Divest Now: How a Two-State Solution Can Only Come Through Divestment

An interfaith vigil at the Presbyterian General Assembly. | Photo courtesy of Aaron Lerner.

An interfaith vigil at the Presbyterian General Assembly. | Photo courtesy of Aaron Lerner.

Witnessing the first day of the Presbyterian General Assembly has been both empowering and dismaying. I am glad to have been part of an effective coalition of Jews, Presbyterians, and Palestinians, and Muslims coming together to support the Presbyterian Church’s effort to divest from Caterpillar, Hewlett-Packard, and Motorola. But I’m dismayed by the opposition’s claim that the divestment resolution undermines the two-state solution.  I disagree. Divestment, called for by 170 Palestinian organizations representing a wide swathe of Palestinian society, is the only action that can create a viable two-state solution.

The specific actions of these corporations stand directly in the way of building a viable Palestinian state. Caterpillar bulldozers demolish Palestinian homes and have uprooted tens of thousands of fruit-bearing trees. There are currently up to 20,000 demolition orders in East Jerusalem. Caterpillar is the instrument of demolition. Motorola Solutions provides technology to illegal Israeli settlements and the heavily militarized Gaza border. Hewlett-Packard supports the segregation of Palestinians living in the West Bank and East Jerusalem by providing separate biometric ID systems. Contrary to what the opposition may claim, these divestment resolutions have nothing to do with Israel’s “existence.” Rather, divestment targets the infrastructure of the occupation and the capacity of the Israeli military to maintain control over the daily lives of Palestinians living under occupation.

Divestment opponents claim that the one-state solution is a “secret recipe to destroy Israel.” The current reality on the ground, however, is a one state solution.  Despite limited Palestinian autonomy in less than 38% of the West Bank, Israel controls over 60% of the area, as well as Palestinian movement in and outside of the West Bank, exports and imports from the West Bank, ultimately holding sovereignty over all Palestinian territory via military and civilian control. Policies of home demolition, land confiscation, and settlement expansion cut up the land designated for a future Palestinian state, making the West Bank look more and more like a piece of Swiss cheese. In addition, Gaza is under total lockdown.  Despite Israeli claims that the need for security justifies the siege of the Gaza Strip, the restrictions extend far beyond security. Israel limits the amount of food entering the Strip as well as crucial medicine and construction materials that are badly needed. By maintaining control over Gaza and confiscating land in the West Bank, Israel makes the creation of a viable Palestinian state impossible.

Jewish individuals and organizations opposing divestment, including the self-described pro-Israel, pro-peace lobby J Street, claim to support a two-state solution, even going so far as to demand that the US pressure Israel to halt settlement construction. And yet, they oppose any form of direct action, such as divestment, which many regard as the only viable form of leverage. In the face of failed North American leadership to create a just solution, those who oppose divestment, are undermining tactics that are, in fact, pressuring Israel to seriously consider a two-state solution. If J Street is dedicated to a two-state solution and genuinely wishes to end the occupation, I urge it to re-consider its opposition to divestment. I call on J Street and other opponents of divestment to remember that the vast majority of Palestinian civil society supports divestment as a viable, non-violent means to leverage power. Tens of thousands of people who care about the safety and security of both Israelis and Palestinians agree, as church and campus divestment is expanding day by day.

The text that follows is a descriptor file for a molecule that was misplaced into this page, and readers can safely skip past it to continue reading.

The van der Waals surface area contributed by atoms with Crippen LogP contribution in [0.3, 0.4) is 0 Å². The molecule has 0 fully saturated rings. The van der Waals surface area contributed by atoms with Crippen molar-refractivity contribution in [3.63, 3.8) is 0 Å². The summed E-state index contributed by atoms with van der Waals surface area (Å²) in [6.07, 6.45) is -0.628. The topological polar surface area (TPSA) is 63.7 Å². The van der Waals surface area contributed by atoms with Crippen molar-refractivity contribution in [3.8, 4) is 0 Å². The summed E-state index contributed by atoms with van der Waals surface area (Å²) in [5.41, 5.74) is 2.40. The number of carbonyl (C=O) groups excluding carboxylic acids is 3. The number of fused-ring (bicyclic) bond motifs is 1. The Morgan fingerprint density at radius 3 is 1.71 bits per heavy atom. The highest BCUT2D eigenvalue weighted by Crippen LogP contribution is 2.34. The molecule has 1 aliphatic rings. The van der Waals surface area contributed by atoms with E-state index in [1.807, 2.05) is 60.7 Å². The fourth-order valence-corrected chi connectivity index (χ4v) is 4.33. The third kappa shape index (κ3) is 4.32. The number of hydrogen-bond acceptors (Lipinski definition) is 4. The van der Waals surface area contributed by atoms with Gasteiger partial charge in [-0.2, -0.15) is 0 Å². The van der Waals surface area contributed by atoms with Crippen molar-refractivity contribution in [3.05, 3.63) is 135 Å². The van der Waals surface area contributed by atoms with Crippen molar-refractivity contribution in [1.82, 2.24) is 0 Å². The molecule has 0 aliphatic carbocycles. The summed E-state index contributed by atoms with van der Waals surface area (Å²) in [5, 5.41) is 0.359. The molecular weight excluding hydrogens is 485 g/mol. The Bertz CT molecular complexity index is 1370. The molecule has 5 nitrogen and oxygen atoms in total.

As a former member of J Street U, I joined the organization because I believed that it offered a middle ground between the BDS movement and AIPAC, which is closely aligned with Israel’s right-wing government. I helped establish the first J Street U chapter at the University of Washington.  I believed I was pursuing the best option to realize peace. I no longer believe this to be the case. Therefore, I have decided to join those in the Jewish community who will take meaningful, concrete steps to achieve a just solution to the conflict.

I’m not writing this to implore J Street to support divestment. I’m asking that J Street stop interfering with the work of those who are acting in solidarity with the Palestinian call for divestment. I am asking J Street to take stronger action to materially pressure Israel to allow for the creation of a sovereign Palestinian state. I am asking for a broad tent and a conversation more open to all of us who disagree on the tactics we use to pursue peace.  J Street’s strategy of lobbying the United States in pursuit of a negotiated 2-state solution seems to have failed. I simply ask: what now will you do to change the status quo? I support divestment because it has the power to force Israel to look itself in the mirror.

“First they ignore you, then they laugh at you, then they fight you, then you win.”-Gandhi

 

Aaron Lerner recently graduated from the University of Washington.

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  1. 'J Street has to change or die': Church measure points to rift between lobby group and pro-divestment two-staters - June 27, 2014

    […] movement and AIPAC, which is closely aligned with Israel’s right-wing government,” wrote Lerner in New Voices, a Jewish student publication.  “I believed I was pursuing the best option to realize peace. I no longer believe this to be […]

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